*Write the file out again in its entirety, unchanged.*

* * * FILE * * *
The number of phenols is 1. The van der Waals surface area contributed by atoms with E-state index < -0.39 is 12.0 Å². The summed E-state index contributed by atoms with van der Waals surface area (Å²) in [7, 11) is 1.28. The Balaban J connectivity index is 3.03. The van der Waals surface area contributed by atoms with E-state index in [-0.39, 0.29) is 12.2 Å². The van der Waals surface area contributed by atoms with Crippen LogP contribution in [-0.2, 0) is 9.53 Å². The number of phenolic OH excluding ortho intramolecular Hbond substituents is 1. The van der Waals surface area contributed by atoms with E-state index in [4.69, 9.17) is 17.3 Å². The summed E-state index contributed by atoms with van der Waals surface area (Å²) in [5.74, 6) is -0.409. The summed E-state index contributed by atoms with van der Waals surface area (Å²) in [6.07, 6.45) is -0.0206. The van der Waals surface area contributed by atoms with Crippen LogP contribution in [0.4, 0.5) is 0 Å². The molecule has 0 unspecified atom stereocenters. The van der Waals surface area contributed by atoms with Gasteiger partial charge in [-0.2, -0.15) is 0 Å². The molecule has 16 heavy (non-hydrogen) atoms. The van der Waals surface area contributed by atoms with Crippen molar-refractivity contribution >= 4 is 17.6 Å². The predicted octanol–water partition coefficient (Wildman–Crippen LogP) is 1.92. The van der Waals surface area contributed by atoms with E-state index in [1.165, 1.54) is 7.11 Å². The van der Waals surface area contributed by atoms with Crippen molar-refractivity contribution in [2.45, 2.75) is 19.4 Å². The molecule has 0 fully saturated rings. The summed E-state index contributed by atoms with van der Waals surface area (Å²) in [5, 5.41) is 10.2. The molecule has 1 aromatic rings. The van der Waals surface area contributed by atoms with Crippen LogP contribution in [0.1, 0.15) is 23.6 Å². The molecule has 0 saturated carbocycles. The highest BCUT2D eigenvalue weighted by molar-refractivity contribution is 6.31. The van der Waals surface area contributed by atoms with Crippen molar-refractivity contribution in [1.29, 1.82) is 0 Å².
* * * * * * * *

The number of phenols is 1. The van der Waals surface area contributed by atoms with E-state index < -0.39 is 12.0 Å². The summed E-state index contributed by atoms with van der Waals surface area (Å²) in [7, 11) is 1.28. The Balaban J connectivity index is 3.03. The van der Waals surface area contributed by atoms with E-state index in [-0.39, 0.29) is 12.2 Å². The van der Waals surface area contributed by atoms with Crippen LogP contribution in [-0.2, 0) is 9.53 Å². The number of phenolic OH excluding ortho intramolecular Hbond substituents is 1. The van der Waals surface area contributed by atoms with E-state index in [4.69, 9.17) is 17.3 Å². The summed E-state index contributed by atoms with van der Waals surface area (Å²) in [5.74, 6) is -0.409. The summed E-state index contributed by atoms with van der Waals surface area (Å²) in [6.07, 6.45) is -0.0206. The van der Waals surface area contributed by atoms with Crippen LogP contribution in [0.4, 0.5) is 0 Å². The molecule has 0 unspecified atom stereocenters. The van der Waals surface area contributed by atoms with Gasteiger partial charge in [-0.2, -0.15) is 0 Å². The molecule has 16 heavy (non-hydrogen) atoms. The van der Waals surface area contributed by atoms with Crippen molar-refractivity contribution >= 4 is 17.6 Å². The predicted octanol–water partition coefficient (Wildman–Crippen LogP) is 1.92. The van der Waals surface area contributed by atoms with E-state index in [1.165, 1.54) is 7.11 Å². The van der Waals surface area contributed by atoms with Crippen molar-refractivity contribution in [2.45, 2.75) is 19.4 Å². The molecule has 0 fully saturated rings. The summed E-state index contributed by atoms with van der Waals surface area (Å²) in [5, 5.41) is 10.2. The molecule has 1 aromatic rings. The van der Waals surface area contributed by atoms with Crippen LogP contribution in [0.1, 0.15) is 23.6 Å². The molecule has 0 saturated carbocycles. The highest BCUT2D eigenvalue weighted by molar-refractivity contribution is 6.31. The van der Waals surface area contributed by atoms with Crippen molar-refractivity contribution in [1.29, 1.82) is 0 Å².